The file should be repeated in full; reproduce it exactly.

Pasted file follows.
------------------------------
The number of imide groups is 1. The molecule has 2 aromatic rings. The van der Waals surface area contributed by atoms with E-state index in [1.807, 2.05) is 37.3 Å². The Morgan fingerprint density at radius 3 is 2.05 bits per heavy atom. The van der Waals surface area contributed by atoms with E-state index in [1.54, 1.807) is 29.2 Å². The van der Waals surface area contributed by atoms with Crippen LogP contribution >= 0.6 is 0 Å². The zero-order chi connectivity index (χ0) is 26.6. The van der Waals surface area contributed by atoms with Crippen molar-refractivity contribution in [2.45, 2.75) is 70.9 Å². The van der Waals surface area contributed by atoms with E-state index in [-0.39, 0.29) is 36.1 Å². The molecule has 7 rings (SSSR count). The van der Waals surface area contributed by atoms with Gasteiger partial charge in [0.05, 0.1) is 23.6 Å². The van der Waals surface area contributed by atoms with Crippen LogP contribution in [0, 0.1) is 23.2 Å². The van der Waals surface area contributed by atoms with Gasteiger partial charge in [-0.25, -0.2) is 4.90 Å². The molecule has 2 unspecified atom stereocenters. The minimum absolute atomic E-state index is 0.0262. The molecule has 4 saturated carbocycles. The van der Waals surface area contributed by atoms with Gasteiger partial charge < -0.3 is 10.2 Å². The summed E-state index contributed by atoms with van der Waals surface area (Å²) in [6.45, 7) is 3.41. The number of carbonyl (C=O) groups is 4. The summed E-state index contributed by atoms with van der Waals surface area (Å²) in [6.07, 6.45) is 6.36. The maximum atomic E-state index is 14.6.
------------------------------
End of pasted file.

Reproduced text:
The number of imide groups is 1. The molecule has 2 aromatic rings. The van der Waals surface area contributed by atoms with E-state index in [1.807, 2.05) is 37.3 Å². The Morgan fingerprint density at radius 3 is 2.05 bits per heavy atom. The van der Waals surface area contributed by atoms with E-state index in [1.54, 1.807) is 29.2 Å². The van der Waals surface area contributed by atoms with Crippen LogP contribution >= 0.6 is 0 Å². The zero-order chi connectivity index (χ0) is 26.6. The van der Waals surface area contributed by atoms with Crippen molar-refractivity contribution in [2.45, 2.75) is 70.9 Å². The van der Waals surface area contributed by atoms with E-state index in [-0.39, 0.29) is 36.1 Å². The molecule has 7 rings (SSSR count). The van der Waals surface area contributed by atoms with Gasteiger partial charge in [0.05, 0.1) is 23.6 Å². The van der Waals surface area contributed by atoms with Crippen LogP contribution in [0, 0.1) is 23.2 Å². The van der Waals surface area contributed by atoms with Gasteiger partial charge in [-0.25, -0.2) is 4.90 Å². The molecule has 2 unspecified atom stereocenters. The minimum absolute atomic E-state index is 0.0262. The molecule has 4 saturated carbocycles. The van der Waals surface area contributed by atoms with Gasteiger partial charge < -0.3 is 10.2 Å². The summed E-state index contributed by atoms with van der Waals surface area (Å²) in [6.45, 7) is 3.41. The number of carbonyl (C=O) groups is 4. The summed E-state index contributed by atoms with van der Waals surface area (Å²) in [6.07, 6.45) is 6.36. The maximum atomic E-state index is 14.6.